"To tell us that every species of thing is endowed with an occult specific quality by which it acts and produces manifest effects, is to tell us nothing; but to derive two or three general principles of motion from phenomena, and afterwards to tell us how the properties and actions of all corporeal things follow from those manifest principles, would be a very great step." -Issac Newton, Optics
    "You are what you do not do." - Relax

  5. #5
    Get a loada this guy here.

  6. #6
    Solifugid Onnes's Avatar
    Join Date
    Aug 2012
    I'd think the big thing you'd want to be doing would be applying for a many jobs as possible as soon as possible. First, many companies that actually recruit college graduates for entry level positions have what are effectively hiring seasons, where students just finishing their degrees are interviewed for positions which will be available upon graduation. Second, choice is good. Researching individual companies and positions should give a deeper understanding of what's involved in each one, as will the application and interview process. And if you have multiple offers then you can exercise some final discretion as to where you end up.

    Even if your position in the job market is theoretically strong, treating it as inevitable is an unnecessary risk.

  7. #7
    Regular certifiedkowaidad's Avatar
    Join Date
    Jan 2014
    i'm jcfynx
    Hello! I am a businessman. I can help you with this.

    You're right in that a BS in Economics is too broad for any one given position. It isn't generally marketable without at least an MS, preferably a PhD. I suggest you strongly consider a targeted internship prior to graduation. You need something, anything, that will give you a marketable skill. If you aren't sure what opening to apply for, may I please kindly suggest all of them.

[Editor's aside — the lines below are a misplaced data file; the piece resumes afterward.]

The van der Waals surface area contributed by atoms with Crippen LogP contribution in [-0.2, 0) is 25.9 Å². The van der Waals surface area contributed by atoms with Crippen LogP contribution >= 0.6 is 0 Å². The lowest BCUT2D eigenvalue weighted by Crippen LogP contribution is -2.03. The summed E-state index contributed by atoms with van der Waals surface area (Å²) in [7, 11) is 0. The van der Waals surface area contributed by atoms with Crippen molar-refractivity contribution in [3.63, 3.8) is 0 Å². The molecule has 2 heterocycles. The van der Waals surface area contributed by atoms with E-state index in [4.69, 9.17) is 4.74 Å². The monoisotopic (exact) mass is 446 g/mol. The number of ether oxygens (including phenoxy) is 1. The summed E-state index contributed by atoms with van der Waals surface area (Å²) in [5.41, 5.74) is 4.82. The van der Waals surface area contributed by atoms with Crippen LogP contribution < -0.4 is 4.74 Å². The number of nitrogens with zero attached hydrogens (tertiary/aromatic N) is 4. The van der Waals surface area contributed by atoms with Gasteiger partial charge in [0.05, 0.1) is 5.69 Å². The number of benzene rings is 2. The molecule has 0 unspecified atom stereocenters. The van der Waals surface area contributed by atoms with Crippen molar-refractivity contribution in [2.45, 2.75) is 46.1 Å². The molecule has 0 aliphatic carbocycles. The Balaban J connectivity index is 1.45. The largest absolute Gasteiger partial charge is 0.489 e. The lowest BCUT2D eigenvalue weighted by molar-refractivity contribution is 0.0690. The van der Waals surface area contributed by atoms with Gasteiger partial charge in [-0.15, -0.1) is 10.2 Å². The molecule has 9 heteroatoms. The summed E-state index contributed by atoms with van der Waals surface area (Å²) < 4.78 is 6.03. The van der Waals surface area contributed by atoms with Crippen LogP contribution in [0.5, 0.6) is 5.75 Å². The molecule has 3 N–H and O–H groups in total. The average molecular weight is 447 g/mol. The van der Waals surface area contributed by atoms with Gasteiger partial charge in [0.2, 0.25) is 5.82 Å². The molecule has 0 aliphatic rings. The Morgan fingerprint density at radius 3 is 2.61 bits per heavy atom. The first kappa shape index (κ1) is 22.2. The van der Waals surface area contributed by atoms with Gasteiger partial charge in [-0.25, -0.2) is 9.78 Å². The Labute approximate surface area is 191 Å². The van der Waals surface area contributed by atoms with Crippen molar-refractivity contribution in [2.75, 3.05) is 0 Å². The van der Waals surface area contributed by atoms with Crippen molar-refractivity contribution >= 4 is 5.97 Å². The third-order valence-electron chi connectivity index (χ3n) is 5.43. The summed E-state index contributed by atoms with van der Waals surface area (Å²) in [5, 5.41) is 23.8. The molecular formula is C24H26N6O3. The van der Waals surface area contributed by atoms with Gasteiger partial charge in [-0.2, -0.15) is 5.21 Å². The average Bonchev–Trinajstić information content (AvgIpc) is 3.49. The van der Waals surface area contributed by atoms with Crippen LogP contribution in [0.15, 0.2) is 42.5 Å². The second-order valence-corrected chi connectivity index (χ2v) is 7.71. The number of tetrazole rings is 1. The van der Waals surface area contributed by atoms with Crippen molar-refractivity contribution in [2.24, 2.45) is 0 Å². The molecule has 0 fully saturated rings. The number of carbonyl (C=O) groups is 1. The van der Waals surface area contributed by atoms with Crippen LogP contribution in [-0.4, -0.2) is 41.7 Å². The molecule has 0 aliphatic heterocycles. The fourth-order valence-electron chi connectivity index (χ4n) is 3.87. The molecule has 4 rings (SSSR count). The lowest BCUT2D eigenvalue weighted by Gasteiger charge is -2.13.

You are highly unlikely to be competitive in law without law degree. There are far, far more people with law degrees than there are jobs for them. There are also no (read:zero) jobs in politics for college graduates just looking for a starting point; jobs in politics require advanced degrees or strong networks in political spheres. The same goes for research. Research assistant positions are generally held by graduate students or persons with prior research experience.

    I strongly suggest business. You will start out doing grunt work, but hopefully, if you learn your stuff, you can advance to an entry-level career-track position. Whatever you do, don't wait around for "the right thing" to come around, or for others to give you too much direction. This is one you need to do for yourself.

  8. #8
    Well the good news is neither law nor research are avenues I seriously wanted to pursue. Business would be my preferable career choice, but if "grunt work" is all my degree could get me, I might say fuck it, join a union, and work my way up that way. At least I'd have benefits and be paid well.
    Get a loada this guy here.

  9. #9
    I did grad school myself, but it sucked. Not because I didn't enjoy the work, but because the atmosphere and people are toxic when grants get thin. I'd go industry and make real people money anyhow!